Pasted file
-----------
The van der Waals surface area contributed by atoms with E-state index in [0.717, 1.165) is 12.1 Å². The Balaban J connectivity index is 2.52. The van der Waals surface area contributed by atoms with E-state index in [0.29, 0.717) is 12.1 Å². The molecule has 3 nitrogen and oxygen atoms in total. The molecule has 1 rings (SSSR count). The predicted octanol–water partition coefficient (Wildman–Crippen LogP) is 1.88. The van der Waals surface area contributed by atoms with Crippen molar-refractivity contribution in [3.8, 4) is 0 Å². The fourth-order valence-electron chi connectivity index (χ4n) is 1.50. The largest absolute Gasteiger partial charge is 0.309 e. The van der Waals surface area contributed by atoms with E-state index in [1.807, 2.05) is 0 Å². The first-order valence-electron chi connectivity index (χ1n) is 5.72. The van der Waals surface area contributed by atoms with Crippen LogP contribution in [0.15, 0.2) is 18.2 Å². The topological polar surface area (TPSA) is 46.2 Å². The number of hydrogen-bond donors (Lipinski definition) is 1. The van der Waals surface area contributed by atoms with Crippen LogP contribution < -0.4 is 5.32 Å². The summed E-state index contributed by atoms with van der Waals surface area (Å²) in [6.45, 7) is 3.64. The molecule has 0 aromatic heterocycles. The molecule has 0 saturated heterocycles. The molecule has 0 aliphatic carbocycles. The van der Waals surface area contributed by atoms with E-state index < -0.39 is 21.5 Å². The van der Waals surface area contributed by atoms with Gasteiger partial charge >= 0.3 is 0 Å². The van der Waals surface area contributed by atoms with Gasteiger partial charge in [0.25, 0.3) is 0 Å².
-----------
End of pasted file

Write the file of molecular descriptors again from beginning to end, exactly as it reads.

The van der Waals surface area contributed by atoms with E-state index in [0.717, 1.165) is 12.1 Å². The Balaban J connectivity index is 2.52. The van der Waals surface area contributed by atoms with E-state index in [0.29, 0.717) is 12.1 Å². The molecule has 3 nitrogen and oxygen atoms in total. The molecule has 1 rings (SSSR count). The predicted octanol–water partition coefficient (Wildman–Crippen LogP) is 1.88. The van der Waals surface area contributed by atoms with Crippen molar-refractivity contribution in [3.8, 4) is 0 Å². The fourth-order valence-electron chi connectivity index (χ4n) is 1.50. The largest absolute Gasteiger partial charge is 0.309 e. The van der Waals surface area contributed by atoms with E-state index in [1.807, 2.05) is 0 Å². The first-order valence-electron chi connectivity index (χ1n) is 5.72. The van der Waals surface area contributed by atoms with Crippen LogP contribution in [0.15, 0.2) is 18.2 Å². The topological polar surface area (TPSA) is 46.2 Å². The number of hydrogen-bond donors (Lipinski definition) is 1. The van der Waals surface area contributed by atoms with Crippen LogP contribution < -0.4 is 5.32 Å². The summed E-state index contributed by atoms with van der Waals surface area (Å²) in [6.45, 7) is 3.64. The molecule has 0 aromatic heterocycles. The molecule has 0 saturated heterocycles. The molecule has 0 aliphatic carbocycles. The van der Waals surface area contributed by atoms with E-state index < -0.39 is 21.5 Å². The van der Waals surface area contributed by atoms with Gasteiger partial charge >= 0.3 is 0 Å². The van der Waals surface area contributed by atoms with Gasteiger partial charge in [0.25, 0.3) is 0 Å².